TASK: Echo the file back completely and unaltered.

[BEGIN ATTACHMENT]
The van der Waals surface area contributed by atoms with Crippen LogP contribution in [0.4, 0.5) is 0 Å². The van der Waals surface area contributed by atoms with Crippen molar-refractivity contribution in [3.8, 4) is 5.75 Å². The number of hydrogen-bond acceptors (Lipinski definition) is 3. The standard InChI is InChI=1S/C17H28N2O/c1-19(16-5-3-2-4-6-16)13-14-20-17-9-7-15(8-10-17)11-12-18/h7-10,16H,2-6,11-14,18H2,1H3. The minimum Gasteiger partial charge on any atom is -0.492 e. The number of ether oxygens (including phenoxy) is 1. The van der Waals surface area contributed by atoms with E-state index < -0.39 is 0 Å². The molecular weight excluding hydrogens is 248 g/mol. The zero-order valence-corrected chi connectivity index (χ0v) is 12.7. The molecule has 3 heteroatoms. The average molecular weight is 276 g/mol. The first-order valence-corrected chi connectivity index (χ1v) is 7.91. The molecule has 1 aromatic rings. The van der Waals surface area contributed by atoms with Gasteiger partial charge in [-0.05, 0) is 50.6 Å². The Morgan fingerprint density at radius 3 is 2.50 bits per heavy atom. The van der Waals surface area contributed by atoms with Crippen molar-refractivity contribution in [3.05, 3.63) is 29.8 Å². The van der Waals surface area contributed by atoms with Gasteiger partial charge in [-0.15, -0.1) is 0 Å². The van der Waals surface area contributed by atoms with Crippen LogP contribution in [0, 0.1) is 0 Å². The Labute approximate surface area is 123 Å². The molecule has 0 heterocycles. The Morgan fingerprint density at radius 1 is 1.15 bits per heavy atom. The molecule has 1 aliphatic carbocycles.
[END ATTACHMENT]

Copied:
The van der Waals surface area contributed by atoms with Crippen LogP contribution in [0.4, 0.5) is 0 Å². The van der Waals surface area contributed by atoms with Crippen molar-refractivity contribution in [3.8, 4) is 5.75 Å². The number of hydrogen-bond acceptors (Lipinski definition) is 3. The standard InChI is InChI=1S/C17H28N2O/c1-19(16-5-3-2-4-6-16)13-14-20-17-9-7-15(8-10-17)11-12-18/h7-10,16H,2-6,11-14,18H2,1H3. The minimum Gasteiger partial charge on any atom is -0.492 e. The number of ether oxygens (including phenoxy) is 1. The van der Waals surface area contributed by atoms with E-state index < -0.39 is 0 Å². The molecular weight excluding hydrogens is 248 g/mol. The zero-order valence-corrected chi connectivity index (χ0v) is 12.7. The molecule has 3 heteroatoms. The average molecular weight is 276 g/mol. The first-order valence-corrected chi connectivity index (χ1v) is 7.91. The molecule has 1 aromatic rings. The van der Waals surface area contributed by atoms with Gasteiger partial charge in [-0.05, 0) is 50.6 Å². The Morgan fingerprint density at radius 3 is 2.50 bits per heavy atom. The van der Waals surface area contributed by atoms with Crippen molar-refractivity contribution in [3.05, 3.63) is 29.8 Å². The van der Waals surface area contributed by atoms with Gasteiger partial charge in [-0.15, -0.1) is 0 Å². The van der Waals surface area contributed by atoms with Crippen LogP contribution in [0, 0.1) is 0 Å². The Labute approximate surface area is 123 Å². The molecule has 0 heterocycles. The Morgan fingerprint density at radius 1 is 1.15 bits per heavy atom. The molecule has 1 aliphatic carbocycles.